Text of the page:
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Wolfstone - This Strange Place
WOLFSTONE "This Strange Place" Green Linnet GLCD1188

Wolfstone completists beware the contractual obligation album! This is actually a repackaged re-release of an album originally entitled "Drever-MacKenzie", which was circulating during the summer of '97, and overall will be a little mellow for the out and out celtic grunge fanatics, as the kerranngg factor has been knocked on the head for a more acoustic sensibility.

The songs are more introspective as befits an album that is essentially an Ivan Drever solo outing, and he contributes towards eight of the ten tracks in all. Stand out songs include "'Till I Sleep", a sort of modern day anthemic parting song, featuring Drever's world weary turn of phrase which has always been a hallmark of his output, and "Let Them Sing" written as a celebration of music and dance.

In terms of tunes, the piping of Stevie Saint features strongly and the opening set "The Harlequin" kicks nicely into gear and takes the album off at a fair pace. There is some excellent snare drum work from Jimmy Wallace which opens "Stevie's Set" with a very original arrangement before it becomes yet another pipes, guitar, bass and 4/4 on the floor workout in acoustic aerobics. Duncan Chisholm features in "Banks of the Ness" a beautiful air which captures the spirit of a place and time, before the inevitable bass and drums chase all the ducks away.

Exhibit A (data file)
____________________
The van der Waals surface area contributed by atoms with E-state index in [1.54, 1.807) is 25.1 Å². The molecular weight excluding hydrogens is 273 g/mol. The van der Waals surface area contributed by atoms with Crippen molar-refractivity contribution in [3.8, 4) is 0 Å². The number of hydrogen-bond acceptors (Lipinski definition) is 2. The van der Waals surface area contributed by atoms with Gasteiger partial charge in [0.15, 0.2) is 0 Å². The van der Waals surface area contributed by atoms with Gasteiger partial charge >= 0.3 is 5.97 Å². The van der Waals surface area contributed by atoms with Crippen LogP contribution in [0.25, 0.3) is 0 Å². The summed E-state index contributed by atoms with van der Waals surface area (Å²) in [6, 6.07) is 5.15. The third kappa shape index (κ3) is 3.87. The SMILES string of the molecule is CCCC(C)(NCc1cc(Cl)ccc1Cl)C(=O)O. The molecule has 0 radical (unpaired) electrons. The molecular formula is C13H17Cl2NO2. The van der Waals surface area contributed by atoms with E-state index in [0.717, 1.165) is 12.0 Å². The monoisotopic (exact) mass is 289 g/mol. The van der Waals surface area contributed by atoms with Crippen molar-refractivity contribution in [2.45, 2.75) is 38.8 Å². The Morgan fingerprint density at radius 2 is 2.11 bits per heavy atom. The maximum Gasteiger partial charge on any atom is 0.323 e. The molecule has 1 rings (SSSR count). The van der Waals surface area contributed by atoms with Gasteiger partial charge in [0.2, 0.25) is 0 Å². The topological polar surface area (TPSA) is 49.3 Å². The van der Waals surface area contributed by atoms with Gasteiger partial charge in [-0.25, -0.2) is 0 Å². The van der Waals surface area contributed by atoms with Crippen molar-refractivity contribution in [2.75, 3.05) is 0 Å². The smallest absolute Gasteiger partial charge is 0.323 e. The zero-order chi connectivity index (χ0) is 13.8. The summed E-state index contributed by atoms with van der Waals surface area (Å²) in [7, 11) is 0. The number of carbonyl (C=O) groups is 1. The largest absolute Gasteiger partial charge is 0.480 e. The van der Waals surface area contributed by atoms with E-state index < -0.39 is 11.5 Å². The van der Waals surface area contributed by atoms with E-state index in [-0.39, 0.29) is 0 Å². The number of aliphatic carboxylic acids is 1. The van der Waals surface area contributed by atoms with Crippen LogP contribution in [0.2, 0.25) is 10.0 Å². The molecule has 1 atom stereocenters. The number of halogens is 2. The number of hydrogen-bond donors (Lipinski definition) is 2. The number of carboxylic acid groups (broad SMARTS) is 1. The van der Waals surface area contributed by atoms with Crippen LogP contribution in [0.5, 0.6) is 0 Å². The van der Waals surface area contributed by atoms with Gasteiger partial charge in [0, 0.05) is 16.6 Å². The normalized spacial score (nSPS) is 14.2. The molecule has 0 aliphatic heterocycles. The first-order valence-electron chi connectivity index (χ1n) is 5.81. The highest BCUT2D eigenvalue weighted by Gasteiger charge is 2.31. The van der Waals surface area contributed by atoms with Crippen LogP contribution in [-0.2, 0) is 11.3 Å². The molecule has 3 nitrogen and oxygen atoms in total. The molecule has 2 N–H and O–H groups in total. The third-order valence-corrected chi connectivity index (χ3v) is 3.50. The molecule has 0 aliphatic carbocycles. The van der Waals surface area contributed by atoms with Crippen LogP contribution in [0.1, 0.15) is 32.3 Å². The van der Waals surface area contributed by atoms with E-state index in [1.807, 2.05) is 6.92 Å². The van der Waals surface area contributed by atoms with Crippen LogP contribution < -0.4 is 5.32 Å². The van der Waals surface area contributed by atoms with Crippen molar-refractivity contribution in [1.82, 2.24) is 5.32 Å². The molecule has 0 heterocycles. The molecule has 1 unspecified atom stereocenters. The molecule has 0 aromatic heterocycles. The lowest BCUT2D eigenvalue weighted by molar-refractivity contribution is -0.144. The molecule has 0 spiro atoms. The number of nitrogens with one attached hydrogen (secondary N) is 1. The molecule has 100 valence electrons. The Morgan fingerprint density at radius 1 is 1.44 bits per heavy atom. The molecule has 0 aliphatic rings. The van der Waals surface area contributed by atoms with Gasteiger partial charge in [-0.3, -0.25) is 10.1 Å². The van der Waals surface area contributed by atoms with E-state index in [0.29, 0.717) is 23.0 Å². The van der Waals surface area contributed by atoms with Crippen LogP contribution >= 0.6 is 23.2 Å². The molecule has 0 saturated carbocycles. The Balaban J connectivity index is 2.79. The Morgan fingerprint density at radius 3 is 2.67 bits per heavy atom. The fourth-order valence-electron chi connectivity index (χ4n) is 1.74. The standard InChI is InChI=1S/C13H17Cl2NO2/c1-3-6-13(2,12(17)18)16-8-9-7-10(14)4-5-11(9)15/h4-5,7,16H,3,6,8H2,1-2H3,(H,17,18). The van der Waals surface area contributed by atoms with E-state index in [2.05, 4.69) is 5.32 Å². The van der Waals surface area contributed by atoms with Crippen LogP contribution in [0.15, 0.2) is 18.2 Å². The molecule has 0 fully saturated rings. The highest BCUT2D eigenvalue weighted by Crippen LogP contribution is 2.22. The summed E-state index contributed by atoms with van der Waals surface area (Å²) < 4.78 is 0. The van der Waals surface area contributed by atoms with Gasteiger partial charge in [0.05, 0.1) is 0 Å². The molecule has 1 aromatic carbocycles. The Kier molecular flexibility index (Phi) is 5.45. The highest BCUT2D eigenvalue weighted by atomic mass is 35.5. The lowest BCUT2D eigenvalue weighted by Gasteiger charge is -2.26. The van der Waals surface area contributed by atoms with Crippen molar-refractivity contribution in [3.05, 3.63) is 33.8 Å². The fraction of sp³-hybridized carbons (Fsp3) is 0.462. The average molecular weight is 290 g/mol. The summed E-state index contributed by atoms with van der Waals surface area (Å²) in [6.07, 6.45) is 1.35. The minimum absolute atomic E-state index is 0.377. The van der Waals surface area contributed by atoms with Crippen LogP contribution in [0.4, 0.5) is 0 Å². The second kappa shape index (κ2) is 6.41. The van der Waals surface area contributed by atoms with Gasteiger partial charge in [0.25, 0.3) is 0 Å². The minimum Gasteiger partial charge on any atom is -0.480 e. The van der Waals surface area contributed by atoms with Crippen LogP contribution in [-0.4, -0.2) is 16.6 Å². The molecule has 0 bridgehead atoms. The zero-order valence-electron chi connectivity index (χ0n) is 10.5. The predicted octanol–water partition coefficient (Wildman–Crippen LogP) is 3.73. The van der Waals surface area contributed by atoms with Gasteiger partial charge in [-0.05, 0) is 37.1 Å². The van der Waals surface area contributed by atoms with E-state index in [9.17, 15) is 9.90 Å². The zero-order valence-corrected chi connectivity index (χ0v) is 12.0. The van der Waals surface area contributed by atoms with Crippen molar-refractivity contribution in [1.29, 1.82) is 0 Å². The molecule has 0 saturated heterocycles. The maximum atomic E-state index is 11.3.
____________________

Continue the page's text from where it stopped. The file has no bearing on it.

The closing set of the moody "Thief in the Night" which eventually resolves into the jaunty small pipe led "Hills of Kazakhstan" goes some way to redeeming all that has gone before but it's too little, too late.

Overall the album has the feel of a cranked up studio session. This is certainly not Wolfstone at their best, a lot of the ideas are unresolved and are not helped by some particularly dodgy mastering in places. If the end is really nigh for the band, it would be a shame if such a class act were to be remembered for going out with such a whimper instead of a howl.

Iain McQueen

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This album was reviewed in Issue 28 of The Living Tradition magazine.